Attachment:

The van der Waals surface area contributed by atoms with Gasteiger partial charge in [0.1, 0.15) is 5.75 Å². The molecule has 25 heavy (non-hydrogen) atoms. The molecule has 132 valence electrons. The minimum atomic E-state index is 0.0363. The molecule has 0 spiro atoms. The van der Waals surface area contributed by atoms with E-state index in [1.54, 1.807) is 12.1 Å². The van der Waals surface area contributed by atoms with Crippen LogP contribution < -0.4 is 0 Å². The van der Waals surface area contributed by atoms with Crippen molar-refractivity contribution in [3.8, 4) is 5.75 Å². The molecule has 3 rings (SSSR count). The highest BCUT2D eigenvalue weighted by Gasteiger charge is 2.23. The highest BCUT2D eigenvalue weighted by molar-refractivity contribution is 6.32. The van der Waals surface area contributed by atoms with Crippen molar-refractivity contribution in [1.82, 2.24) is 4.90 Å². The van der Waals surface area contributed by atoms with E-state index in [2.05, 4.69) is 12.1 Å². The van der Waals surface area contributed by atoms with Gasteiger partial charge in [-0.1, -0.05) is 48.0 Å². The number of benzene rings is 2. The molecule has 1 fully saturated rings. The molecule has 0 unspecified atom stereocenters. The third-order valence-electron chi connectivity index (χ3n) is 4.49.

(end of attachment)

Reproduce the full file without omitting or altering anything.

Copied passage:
The van der Waals surface area contributed by atoms with Gasteiger partial charge in [0.1, 0.15) is 5.75 Å². The molecule has 25 heavy (non-hydrogen) atoms. The molecule has 132 valence electrons. The minimum atomic E-state index is 0.0363. The molecule has 0 spiro atoms. The van der Waals surface area contributed by atoms with E-state index in [1.54, 1.807) is 12.1 Å². The van der Waals surface area contributed by atoms with Crippen LogP contribution < -0.4 is 0 Å². The van der Waals surface area contributed by atoms with Crippen molar-refractivity contribution in [3.8, 4) is 5.75 Å². The molecule has 3 rings (SSSR count). The highest BCUT2D eigenvalue weighted by Gasteiger charge is 2.23. The highest BCUT2D eigenvalue weighted by molar-refractivity contribution is 6.32. The van der Waals surface area contributed by atoms with Crippen molar-refractivity contribution in [1.82, 2.24) is 4.90 Å². The van der Waals surface area contributed by atoms with E-state index in [2.05, 4.69) is 12.1 Å². The van der Waals surface area contributed by atoms with Gasteiger partial charge in [-0.1, -0.05) is 48.0 Å². The number of benzene rings is 2. The molecule has 1 fully saturated rings. The molecule has 0 unspecified atom stereocenters. The third-order valence-electron chi connectivity index (χ3n) is 4.49.